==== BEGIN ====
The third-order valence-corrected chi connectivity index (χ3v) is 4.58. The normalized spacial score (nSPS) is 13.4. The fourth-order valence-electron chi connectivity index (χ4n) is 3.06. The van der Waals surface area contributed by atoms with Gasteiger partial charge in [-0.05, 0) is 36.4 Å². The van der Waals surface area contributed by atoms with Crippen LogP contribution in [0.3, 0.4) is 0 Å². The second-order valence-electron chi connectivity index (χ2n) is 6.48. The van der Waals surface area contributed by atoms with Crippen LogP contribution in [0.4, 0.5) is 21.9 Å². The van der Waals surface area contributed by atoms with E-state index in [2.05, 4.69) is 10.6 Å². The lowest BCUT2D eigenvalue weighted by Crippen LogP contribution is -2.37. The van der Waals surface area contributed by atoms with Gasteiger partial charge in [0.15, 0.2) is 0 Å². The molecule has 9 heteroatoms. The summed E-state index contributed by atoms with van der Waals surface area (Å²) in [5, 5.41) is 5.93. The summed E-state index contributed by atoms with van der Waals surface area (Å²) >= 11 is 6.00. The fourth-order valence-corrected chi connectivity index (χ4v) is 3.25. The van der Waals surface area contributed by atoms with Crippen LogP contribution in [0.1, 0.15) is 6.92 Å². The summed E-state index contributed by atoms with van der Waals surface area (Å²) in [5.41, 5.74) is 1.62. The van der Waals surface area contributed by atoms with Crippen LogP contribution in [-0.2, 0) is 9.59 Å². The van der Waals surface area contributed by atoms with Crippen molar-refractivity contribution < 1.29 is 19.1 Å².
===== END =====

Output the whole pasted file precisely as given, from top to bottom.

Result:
The third-order valence-corrected chi connectivity index (χ3v) is 4.58. The normalized spacial score (nSPS) is 13.4. The fourth-order valence-electron chi connectivity index (χ4n) is 3.06. The van der Waals surface area contributed by atoms with Gasteiger partial charge in [-0.05, 0) is 36.4 Å². The van der Waals surface area contributed by atoms with Crippen LogP contribution in [0.3, 0.4) is 0 Å². The second-order valence-electron chi connectivity index (χ2n) is 6.48. The van der Waals surface area contributed by atoms with Crippen LogP contribution in [0.4, 0.5) is 21.9 Å². The van der Waals surface area contributed by atoms with E-state index in [2.05, 4.69) is 10.6 Å². The lowest BCUT2D eigenvalue weighted by Crippen LogP contribution is -2.37. The van der Waals surface area contributed by atoms with Gasteiger partial charge in [0.15, 0.2) is 0 Å². The molecule has 9 heteroatoms. The summed E-state index contributed by atoms with van der Waals surface area (Å²) in [5, 5.41) is 5.93. The summed E-state index contributed by atoms with van der Waals surface area (Å²) >= 11 is 6.00. The fourth-order valence-corrected chi connectivity index (χ4v) is 3.25. The van der Waals surface area contributed by atoms with Crippen LogP contribution in [0.1, 0.15) is 6.92 Å². The summed E-state index contributed by atoms with van der Waals surface area (Å²) in [5.41, 5.74) is 1.62. The van der Waals surface area contributed by atoms with Crippen LogP contribution in [-0.2, 0) is 9.59 Å². The van der Waals surface area contributed by atoms with Crippen molar-refractivity contribution < 1.29 is 19.1 Å².